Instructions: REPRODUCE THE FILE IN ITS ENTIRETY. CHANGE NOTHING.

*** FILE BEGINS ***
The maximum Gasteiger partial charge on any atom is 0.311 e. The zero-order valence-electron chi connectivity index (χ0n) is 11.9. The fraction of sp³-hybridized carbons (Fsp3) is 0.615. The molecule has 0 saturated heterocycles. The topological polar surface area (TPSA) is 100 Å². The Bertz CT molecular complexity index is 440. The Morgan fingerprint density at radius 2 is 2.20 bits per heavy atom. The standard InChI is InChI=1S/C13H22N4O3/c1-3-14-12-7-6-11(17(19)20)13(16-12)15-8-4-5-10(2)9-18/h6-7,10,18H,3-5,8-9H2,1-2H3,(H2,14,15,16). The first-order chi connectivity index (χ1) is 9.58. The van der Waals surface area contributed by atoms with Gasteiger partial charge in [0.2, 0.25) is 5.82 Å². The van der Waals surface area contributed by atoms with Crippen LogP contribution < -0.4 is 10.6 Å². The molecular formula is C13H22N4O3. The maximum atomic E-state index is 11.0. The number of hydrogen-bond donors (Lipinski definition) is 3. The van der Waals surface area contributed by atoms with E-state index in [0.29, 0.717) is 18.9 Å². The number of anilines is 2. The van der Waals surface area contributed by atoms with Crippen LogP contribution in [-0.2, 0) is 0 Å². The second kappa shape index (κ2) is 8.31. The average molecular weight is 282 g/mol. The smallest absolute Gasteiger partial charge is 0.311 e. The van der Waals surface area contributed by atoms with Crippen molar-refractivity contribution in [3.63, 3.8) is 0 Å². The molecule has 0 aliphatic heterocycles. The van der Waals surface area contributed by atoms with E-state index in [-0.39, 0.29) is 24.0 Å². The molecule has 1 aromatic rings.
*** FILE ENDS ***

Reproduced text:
The maximum Gasteiger partial charge on any atom is 0.311 e. The zero-order valence-electron chi connectivity index (χ0n) is 11.9. The fraction of sp³-hybridized carbons (Fsp3) is 0.615. The molecule has 0 saturated heterocycles. The topological polar surface area (TPSA) is 100 Å². The Bertz CT molecular complexity index is 440. The Morgan fingerprint density at radius 2 is 2.20 bits per heavy atom. The standard InChI is InChI=1S/C13H22N4O3/c1-3-14-12-7-6-11(17(19)20)13(16-12)15-8-4-5-10(2)9-18/h6-7,10,18H,3-5,8-9H2,1-2H3,(H2,14,15,16). The first-order chi connectivity index (χ1) is 9.58. The van der Waals surface area contributed by atoms with Gasteiger partial charge in [0.2, 0.25) is 5.82 Å². The van der Waals surface area contributed by atoms with Crippen LogP contribution < -0.4 is 10.6 Å². The molecular formula is C13H22N4O3. The maximum atomic E-state index is 11.0. The number of hydrogen-bond donors (Lipinski definition) is 3. The van der Waals surface area contributed by atoms with E-state index in [0.29, 0.717) is 18.9 Å². The number of anilines is 2. The van der Waals surface area contributed by atoms with Crippen LogP contribution in [-0.2, 0) is 0 Å². The second kappa shape index (κ2) is 8.31. The average molecular weight is 282 g/mol. The smallest absolute Gasteiger partial charge is 0.311 e. The van der Waals surface area contributed by atoms with Crippen molar-refractivity contribution in [3.63, 3.8) is 0 Å². The molecule has 0 aliphatic heterocycles. The van der Waals surface area contributed by atoms with E-state index in [-0.39, 0.29) is 24.0 Å². The molecule has 1 aromatic rings.